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But that path was nixed in a Feb. 27, 2001, email apparently referencing Paterno.

“After giving it more thought and talking it over with Joe yesterday - I am uncomfortable with what we agreed were the next steps,” Mr. Curley emailed Mr. Spanier and Mr. Schultz. “I would plan to tell [Sandusky] we are aware of the first situation. I would indicate we feel there is a problem and we want to assist the individual to get professional help.”

Mr. Spanier, who approved the Curley suggestion the same day, later told Mr. Freeh’s investigators that the university never had a previous issue with an employee showering with children.

“The only downside for us is if the message isn’t ‘heard’ and acted up, and we then become vulnerable for not having reported it,” Mr. Spanier emailed Mr. Curley and Mr. Schultz. “The approach you outline is humane and a reasonable way to proceed.”

Mr. Freeh’s report concludes that “despite their knowledge of the criminal investigation of Sandusky, Spanier, Schultz, Paterno and Curley took no action to limit Sandusky’s access to Penn State’s facilities or took any measures to protect children on their campuses.”

The report makes it clear that Penn State officials did not properly handle their inquiries into allegations that Sandusky had sexually abused boys. Instead, it said, the officials concealed critical information.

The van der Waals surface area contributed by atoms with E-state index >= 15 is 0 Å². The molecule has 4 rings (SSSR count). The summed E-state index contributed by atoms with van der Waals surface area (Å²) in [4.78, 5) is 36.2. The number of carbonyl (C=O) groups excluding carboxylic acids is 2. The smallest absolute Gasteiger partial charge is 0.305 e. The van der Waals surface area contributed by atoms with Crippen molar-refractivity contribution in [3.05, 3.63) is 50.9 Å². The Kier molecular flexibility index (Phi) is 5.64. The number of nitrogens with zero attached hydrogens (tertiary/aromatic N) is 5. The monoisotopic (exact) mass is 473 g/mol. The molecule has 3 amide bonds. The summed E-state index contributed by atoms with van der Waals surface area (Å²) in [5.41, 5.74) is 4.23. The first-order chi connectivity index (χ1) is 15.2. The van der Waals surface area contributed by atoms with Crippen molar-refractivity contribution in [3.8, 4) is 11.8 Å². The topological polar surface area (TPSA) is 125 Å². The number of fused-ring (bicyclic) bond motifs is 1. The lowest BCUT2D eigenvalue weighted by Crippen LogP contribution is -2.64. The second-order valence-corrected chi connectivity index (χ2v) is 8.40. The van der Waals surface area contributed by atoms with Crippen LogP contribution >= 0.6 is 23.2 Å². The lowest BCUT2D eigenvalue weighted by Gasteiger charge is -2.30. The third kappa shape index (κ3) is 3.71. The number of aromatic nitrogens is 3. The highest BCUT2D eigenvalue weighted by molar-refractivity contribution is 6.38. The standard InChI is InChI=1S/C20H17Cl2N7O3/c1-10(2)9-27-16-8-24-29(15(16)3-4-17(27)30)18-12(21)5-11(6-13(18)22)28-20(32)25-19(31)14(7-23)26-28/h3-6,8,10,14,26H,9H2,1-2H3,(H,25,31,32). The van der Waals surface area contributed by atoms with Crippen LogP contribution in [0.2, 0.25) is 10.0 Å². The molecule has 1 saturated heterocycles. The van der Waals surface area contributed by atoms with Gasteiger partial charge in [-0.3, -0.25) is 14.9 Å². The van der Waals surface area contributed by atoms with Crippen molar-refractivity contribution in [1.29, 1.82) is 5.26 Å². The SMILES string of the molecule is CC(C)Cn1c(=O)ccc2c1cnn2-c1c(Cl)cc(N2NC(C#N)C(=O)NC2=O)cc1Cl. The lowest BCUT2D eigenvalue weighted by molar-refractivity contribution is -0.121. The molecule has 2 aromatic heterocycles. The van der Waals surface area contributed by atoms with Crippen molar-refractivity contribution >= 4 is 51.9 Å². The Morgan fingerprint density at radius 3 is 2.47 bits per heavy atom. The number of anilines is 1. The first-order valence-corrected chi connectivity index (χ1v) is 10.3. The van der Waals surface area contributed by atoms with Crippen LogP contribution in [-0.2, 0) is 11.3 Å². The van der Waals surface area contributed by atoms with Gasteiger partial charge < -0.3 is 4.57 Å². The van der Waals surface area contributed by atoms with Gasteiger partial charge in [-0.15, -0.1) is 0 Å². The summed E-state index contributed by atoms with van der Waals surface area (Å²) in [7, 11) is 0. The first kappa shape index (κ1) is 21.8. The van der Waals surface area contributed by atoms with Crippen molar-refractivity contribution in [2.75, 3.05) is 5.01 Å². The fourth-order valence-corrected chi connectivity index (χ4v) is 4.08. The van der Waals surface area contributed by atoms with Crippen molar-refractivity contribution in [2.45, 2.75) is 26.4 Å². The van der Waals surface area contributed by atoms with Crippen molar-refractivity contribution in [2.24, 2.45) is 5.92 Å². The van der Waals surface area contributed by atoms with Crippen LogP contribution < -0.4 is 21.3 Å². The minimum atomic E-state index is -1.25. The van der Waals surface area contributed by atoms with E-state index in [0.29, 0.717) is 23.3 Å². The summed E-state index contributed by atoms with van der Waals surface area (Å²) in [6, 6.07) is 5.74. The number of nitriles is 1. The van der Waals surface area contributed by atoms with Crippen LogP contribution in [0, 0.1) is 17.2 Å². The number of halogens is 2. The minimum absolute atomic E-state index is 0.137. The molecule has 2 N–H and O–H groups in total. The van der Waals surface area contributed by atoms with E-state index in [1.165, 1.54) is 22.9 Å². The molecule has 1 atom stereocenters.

At a news conference, Mr. Freeh - a former federal judge and U.S. attorney who headed the FBI from 1993 to 2001 - said 3.5 million emails were reviewed and more than 400 interviews were conducted during his investigation, which included conversations with janitors at the university who were aware of Sandusky’s questionable activities with boys. He said the janitors took no action themselves because they feared retribution from the nationally recognized football program and its prominent coaching staff.

“If that was the culture at the bottom,” Mr. Freeh said at the televised news conference, “imagine what the culture was at the top.”

The report clearly concludes that the need by Penn State officials to protect the university from bad press led several of them to keep the scandal in-house.

“In order to avoid the consequences of bad publicity, the most powerful leaders at the university - Spanier, Schultz, Paterno and Curley - repeatedly concealed critical facts relating to Sandusky’s child abuse,” the report says.

Mr. Freeh described the “most saddening and sobering finding” of the lengthy investigation was the “total disregard for the safety and welfare of Sandusky’s child victims by the most senior leaders at Penn State.” He said the “most powerful men at Penn State failed to take any steps for 14 years to protect the children who Sandusky victimized.”

Paterno died Jan. 22, two months after he and Mr. Spanier were fired by the university trustees following Sandusky’s arrest. Mr. Curley and Mr. Schultz are awaiting trial on a variety of charges, including perjury and failing to inform authorities of the child abuse.

Sandusky was convicted June 22 on 45 of 48 charges of involuntary deviate sexual intercourse, indecent assault, criminal intent to commit indecent assault, unlawful contact with minors, corruption of minors and endangering the welfare of children. He faces a maximum of 442 years in prison when sentenced in September.

“We have a great deal of respect for Mr. Paterno,” Mr. Freeh said. “He has a terrific legacy, a great legacy. We’re not singling him out, but put him in the same category with four other people. But the facts are the facts. There is a whole bunch of evidence for the reasonable conclusion that he was an integral part of the active decision to conceal.”